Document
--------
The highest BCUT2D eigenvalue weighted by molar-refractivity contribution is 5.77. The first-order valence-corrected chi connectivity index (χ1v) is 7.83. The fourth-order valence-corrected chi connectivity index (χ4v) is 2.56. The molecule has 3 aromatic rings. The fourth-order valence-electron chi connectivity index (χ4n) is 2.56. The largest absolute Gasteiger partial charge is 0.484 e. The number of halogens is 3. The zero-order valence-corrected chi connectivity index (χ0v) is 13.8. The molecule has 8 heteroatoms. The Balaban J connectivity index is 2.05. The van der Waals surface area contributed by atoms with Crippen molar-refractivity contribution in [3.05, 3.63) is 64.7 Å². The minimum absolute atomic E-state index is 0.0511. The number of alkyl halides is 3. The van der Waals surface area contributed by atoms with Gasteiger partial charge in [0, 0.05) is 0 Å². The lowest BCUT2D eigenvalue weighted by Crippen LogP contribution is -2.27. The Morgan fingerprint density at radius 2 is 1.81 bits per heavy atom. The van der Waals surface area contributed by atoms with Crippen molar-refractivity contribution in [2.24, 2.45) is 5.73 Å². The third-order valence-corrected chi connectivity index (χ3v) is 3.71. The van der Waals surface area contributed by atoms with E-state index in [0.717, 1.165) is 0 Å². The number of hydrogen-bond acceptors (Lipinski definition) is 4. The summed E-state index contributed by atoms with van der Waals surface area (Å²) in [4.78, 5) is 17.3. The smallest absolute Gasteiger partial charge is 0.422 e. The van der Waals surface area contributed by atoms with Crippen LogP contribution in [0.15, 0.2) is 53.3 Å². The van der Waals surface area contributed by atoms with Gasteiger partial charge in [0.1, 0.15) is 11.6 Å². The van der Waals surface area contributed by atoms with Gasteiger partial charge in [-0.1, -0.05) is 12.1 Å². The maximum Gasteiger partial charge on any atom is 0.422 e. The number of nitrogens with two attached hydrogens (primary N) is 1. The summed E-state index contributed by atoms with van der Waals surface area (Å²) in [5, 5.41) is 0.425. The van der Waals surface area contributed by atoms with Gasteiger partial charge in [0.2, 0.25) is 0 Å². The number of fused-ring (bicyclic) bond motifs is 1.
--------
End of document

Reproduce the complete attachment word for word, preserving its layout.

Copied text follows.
The highest BCUT2D eigenvalue weighted by molar-refractivity contribution is 5.77. The first-order valence-corrected chi connectivity index (χ1v) is 7.83. The fourth-order valence-corrected chi connectivity index (χ4v) is 2.56. The molecule has 3 aromatic rings. The fourth-order valence-electron chi connectivity index (χ4n) is 2.56. The largest absolute Gasteiger partial charge is 0.484 e. The number of halogens is 3. The zero-order valence-corrected chi connectivity index (χ0v) is 13.8. The molecule has 8 heteroatoms. The Balaban J connectivity index is 2.05. The van der Waals surface area contributed by atoms with Crippen molar-refractivity contribution in [3.05, 3.63) is 64.7 Å². The minimum absolute atomic E-state index is 0.0511. The number of alkyl halides is 3. The van der Waals surface area contributed by atoms with Gasteiger partial charge in [0, 0.05) is 0 Å². The lowest BCUT2D eigenvalue weighted by Crippen LogP contribution is -2.27. The Morgan fingerprint density at radius 2 is 1.81 bits per heavy atom. The van der Waals surface area contributed by atoms with Crippen molar-refractivity contribution in [2.24, 2.45) is 5.73 Å². The third-order valence-corrected chi connectivity index (χ3v) is 3.71. The van der Waals surface area contributed by atoms with E-state index in [0.717, 1.165) is 0 Å². The number of hydrogen-bond acceptors (Lipinski definition) is 4. The summed E-state index contributed by atoms with van der Waals surface area (Å²) in [4.78, 5) is 17.3. The smallest absolute Gasteiger partial charge is 0.422 e. The van der Waals surface area contributed by atoms with Crippen LogP contribution in [0.15, 0.2) is 53.3 Å². The van der Waals surface area contributed by atoms with Gasteiger partial charge in [0.1, 0.15) is 11.6 Å². The van der Waals surface area contributed by atoms with Gasteiger partial charge in [-0.1, -0.05) is 12.1 Å². The maximum Gasteiger partial charge on any atom is 0.422 e. The number of nitrogens with two attached hydrogens (primary N) is 1. The summed E-state index contributed by atoms with van der Waals surface area (Å²) in [5, 5.41) is 0.425. The van der Waals surface area contributed by atoms with Gasteiger partial charge in [0.2, 0.25) is 0 Å². The number of fused-ring (bicyclic) bond motifs is 1.